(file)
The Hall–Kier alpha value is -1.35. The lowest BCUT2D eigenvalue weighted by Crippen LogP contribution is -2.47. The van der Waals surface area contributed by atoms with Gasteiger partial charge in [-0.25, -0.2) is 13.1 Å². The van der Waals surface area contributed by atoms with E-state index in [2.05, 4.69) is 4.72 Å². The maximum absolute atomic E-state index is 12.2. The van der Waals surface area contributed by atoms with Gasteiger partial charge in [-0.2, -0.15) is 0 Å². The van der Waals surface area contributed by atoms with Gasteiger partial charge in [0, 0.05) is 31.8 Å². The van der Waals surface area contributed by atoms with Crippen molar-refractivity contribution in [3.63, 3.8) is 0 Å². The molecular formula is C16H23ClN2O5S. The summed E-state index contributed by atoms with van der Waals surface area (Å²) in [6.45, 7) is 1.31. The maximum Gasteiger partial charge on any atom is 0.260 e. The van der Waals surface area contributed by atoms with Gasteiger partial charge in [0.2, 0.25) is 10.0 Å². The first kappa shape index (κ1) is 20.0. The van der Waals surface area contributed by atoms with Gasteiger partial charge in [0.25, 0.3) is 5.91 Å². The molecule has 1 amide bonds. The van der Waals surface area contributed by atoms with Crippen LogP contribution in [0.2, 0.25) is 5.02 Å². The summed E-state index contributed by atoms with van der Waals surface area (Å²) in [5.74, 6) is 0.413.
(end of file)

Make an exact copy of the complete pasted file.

The Hall–Kier alpha value is -1.35. The lowest BCUT2D eigenvalue weighted by Crippen LogP contribution is -2.47. The van der Waals surface area contributed by atoms with Gasteiger partial charge in [-0.25, -0.2) is 13.1 Å². The van der Waals surface area contributed by atoms with E-state index in [2.05, 4.69) is 4.72 Å². The maximum absolute atomic E-state index is 12.2. The van der Waals surface area contributed by atoms with Gasteiger partial charge in [-0.2, -0.15) is 0 Å². The van der Waals surface area contributed by atoms with Gasteiger partial charge in [0, 0.05) is 31.8 Å². The van der Waals surface area contributed by atoms with Crippen molar-refractivity contribution in [3.63, 3.8) is 0 Å². The molecular formula is C16H23ClN2O5S. The summed E-state index contributed by atoms with van der Waals surface area (Å²) in [6.45, 7) is 1.31. The maximum Gasteiger partial charge on any atom is 0.260 e. The van der Waals surface area contributed by atoms with Gasteiger partial charge in [0.2, 0.25) is 10.0 Å². The first kappa shape index (κ1) is 20.0. The van der Waals surface area contributed by atoms with Gasteiger partial charge in [0.25, 0.3) is 5.91 Å². The molecule has 1 amide bonds. The van der Waals surface area contributed by atoms with Crippen LogP contribution in [0.2, 0.25) is 5.02 Å². The summed E-state index contributed by atoms with van der Waals surface area (Å²) in [5.74, 6) is 0.413.